Monday, December 22, 2014

Shortest- Longest Day? Yes, but Mornings? Well, Mornings Will Be Darker in the Northern Hemisphere
Today is the shortest day of the year, so it should follow that mornings will start getting brighter from now on, shouldn't it? Not necessarily, writes Kris Griffiths.

This Sunday, 21 December, the northern hemisphere will experience the shortest day of its year, marked at 23:03 GMT by an astronomical phenomenon known as the winter solstice - the moment the North Pole is tilted furthest from the sun as the Earth continues on its orbit.

The solstice doesn't always occur on 21 December. Sometimes it nudges into the early hours of 22 December, which will happen again next year. The hour of day also varies. Last year's arrived at 17:11. Next year's will at 04:38.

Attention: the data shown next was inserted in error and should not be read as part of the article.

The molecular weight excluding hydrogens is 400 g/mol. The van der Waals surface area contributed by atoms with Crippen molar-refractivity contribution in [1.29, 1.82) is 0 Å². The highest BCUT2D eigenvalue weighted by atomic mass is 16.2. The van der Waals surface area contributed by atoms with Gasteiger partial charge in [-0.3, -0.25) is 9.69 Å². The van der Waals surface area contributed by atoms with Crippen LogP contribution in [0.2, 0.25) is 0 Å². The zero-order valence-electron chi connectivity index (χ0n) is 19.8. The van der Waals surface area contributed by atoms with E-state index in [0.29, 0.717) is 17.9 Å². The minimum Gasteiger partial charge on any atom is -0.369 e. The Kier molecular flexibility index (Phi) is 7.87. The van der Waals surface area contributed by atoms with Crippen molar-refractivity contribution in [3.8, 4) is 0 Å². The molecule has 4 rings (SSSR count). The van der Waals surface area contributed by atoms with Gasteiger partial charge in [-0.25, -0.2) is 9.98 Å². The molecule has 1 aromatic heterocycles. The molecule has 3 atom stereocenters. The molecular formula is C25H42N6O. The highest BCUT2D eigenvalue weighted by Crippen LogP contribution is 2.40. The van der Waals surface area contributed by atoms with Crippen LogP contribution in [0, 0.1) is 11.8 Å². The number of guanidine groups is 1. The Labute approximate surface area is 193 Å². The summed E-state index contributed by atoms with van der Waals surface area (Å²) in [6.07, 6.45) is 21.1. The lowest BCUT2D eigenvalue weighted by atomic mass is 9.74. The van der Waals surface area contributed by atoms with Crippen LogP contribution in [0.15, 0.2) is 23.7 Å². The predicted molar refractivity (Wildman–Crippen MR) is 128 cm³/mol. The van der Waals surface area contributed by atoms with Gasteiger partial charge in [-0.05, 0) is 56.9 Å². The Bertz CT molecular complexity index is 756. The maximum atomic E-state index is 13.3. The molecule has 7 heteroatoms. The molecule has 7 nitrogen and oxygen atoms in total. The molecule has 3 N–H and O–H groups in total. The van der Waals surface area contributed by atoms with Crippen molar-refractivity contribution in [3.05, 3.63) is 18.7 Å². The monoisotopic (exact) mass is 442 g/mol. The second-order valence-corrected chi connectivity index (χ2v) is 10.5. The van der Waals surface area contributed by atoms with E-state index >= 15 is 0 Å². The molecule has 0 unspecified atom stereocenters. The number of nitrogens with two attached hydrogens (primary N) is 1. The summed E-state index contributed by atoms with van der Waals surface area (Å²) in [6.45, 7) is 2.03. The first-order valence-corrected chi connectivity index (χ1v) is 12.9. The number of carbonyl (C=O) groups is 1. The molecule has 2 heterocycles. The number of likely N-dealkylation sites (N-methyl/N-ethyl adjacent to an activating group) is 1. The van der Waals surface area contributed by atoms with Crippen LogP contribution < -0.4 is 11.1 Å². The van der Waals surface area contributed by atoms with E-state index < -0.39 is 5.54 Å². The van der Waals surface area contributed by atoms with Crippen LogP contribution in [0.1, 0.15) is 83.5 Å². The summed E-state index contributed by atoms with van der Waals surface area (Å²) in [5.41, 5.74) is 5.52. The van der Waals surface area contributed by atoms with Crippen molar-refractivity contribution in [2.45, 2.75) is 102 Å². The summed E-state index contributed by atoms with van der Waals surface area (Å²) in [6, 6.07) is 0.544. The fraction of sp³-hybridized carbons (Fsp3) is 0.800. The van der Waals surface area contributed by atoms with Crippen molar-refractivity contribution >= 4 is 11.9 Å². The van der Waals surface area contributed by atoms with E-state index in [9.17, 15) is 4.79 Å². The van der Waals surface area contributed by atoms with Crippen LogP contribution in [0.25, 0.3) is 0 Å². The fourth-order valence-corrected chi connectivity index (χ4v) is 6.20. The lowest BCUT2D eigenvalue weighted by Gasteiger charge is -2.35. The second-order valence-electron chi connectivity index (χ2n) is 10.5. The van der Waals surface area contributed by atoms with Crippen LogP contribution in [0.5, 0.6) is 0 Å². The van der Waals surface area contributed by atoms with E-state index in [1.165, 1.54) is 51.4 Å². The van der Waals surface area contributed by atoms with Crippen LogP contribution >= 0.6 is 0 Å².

Whatever day or time it happens, for many commuters it means leaving the house and returning from work in darkness, in the knowledge that from here on in the long nights will get shorter, with the sun rising earlier and setting later as we journey again towards the spring equinox.

However, the more astute of these early risers might have perceived a curious development, which may have passed by the more bleary-eyed unnoticed.

It would seem logical that after the shortest day has elapsed the mornings would start getting lighter earlier, but this isn't what happens - the mornings continue darkening until early in the new year.